Saturday, March 30, 2024

Easter Sunday


Taking Up Our Cross. . . Be Not Afraid 

There is no fear in love, but perfect love casts out fear. For fear has to do with punishment, and he who fears is not perfected in love. We love, because he first loved us. 1 JOHN 4:18–19 

There was a great earthquake; for an angel of the Lord descended from heaven and came and rolled back the stone, and sat upon it. His appearance was like lightning, and his raiment white as snow. And for fear of him the guards trembled and became like dead men. But the angel said to the women, “Do not be afraid; for I know you seek Jesus who was crucified. He is not here; for he has risen, as he said. Come, see the place where he lay.” MATTHEW 28:2–6 

Coming to the tomb of Jesus that first Easter morning, the women discovered an angel there, the rock rolled away. It was a shocking and unexpected sight. The guards, who were there to make sure that the disciples did not steal the body of the Lord, were also witnesses to this. They were overcome with fear—to the point of being “like dead men.” One experience, two groups of people, two different reactions. One group looks at the empty tomb and rushes to tell what they have witnessed. The other group is paralyzed by the life event. This wasn’t just something that happened thousands of years ago; it happens every moment of every day. Those who see the cross as the end of their life, meet death there; those who believe and place their trust in God, find in the cross life and victory.

St. Peter Chrysologus (the “golden-worded”) was known for his clear and simple style of preaching. About the angel’s appearance at the tomb, he preached, “Pray that the angel would descend now and roll away all the hardness of our hearts and open up our closed senses and declare to our minds that Christ has risen, for just as the heart in which Christ lives and reigns is heaven, so also in the heart in which Christ remains dead and buried is a grave.” For those who do not believe, life unfolds as a series of accidents. When a follower of Christ sees his life in exactly the same way, Jesus calls that person foolish, slow to believe. Someone like that needs to redirect his attention to the cross.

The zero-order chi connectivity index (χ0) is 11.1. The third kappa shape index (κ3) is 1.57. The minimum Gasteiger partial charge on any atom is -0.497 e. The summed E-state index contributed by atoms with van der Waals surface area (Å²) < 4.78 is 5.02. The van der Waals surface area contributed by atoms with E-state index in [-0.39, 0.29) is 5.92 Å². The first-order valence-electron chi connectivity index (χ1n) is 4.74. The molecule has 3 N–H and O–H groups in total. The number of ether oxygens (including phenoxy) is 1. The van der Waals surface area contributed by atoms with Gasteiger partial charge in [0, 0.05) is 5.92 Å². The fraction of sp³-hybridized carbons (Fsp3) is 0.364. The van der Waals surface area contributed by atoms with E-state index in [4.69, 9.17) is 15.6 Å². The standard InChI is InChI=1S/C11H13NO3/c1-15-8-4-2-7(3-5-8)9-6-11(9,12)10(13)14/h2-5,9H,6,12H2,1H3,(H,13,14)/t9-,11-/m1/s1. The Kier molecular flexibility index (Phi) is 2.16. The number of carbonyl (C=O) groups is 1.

The procession of the cross that begins and ends each celebration of the Eucharist should help us to redefine our lives whenever we witness it. As the Mass begins we join all of our crosses to the cross of Christ, asking the Lord to have mercy upon us for our inability to see. We listen to the Scriptures to once again learn about all the necessary events of our lives, proclaim the Church’s belief as our own, and give thanks to God as we offer the sacrifice that he has provided for us. We then receive the Living God before the cross leads us back into the world! Having received the life of Christ in us, we are better able to extend that love to others.

 I was reminded of this again a few years ago, when I met another family who also had an unplanned child. In the presence of the child they said what a gift they had been given—like nothing they could have ever dreamed of asking for, an incredible blessing. Their joy mirrored that of God the Father, who could not contain himself in heaven when his Son walked the earth. He opened up the heavens to exclaim, “This is my beloved Son, with whom I am well pleased” (Matthew 3:17). That same Son would experience horrible suffering at the hands of cruel men. Assured of the love of the Father, he knew that ultimately the Father would not let him down. When you and I are finally convinced in the same way that God loves us, we will welcome whatever comes our way in this life and see it with a vision that others will marvel at. On that day we will say, “Alleluia. Praised be God!”

--an excerpt from  The Power of the Cross by Michael Dubruiel is a book well-suited to daily reading during Lent. 

"michael Dubruiel"

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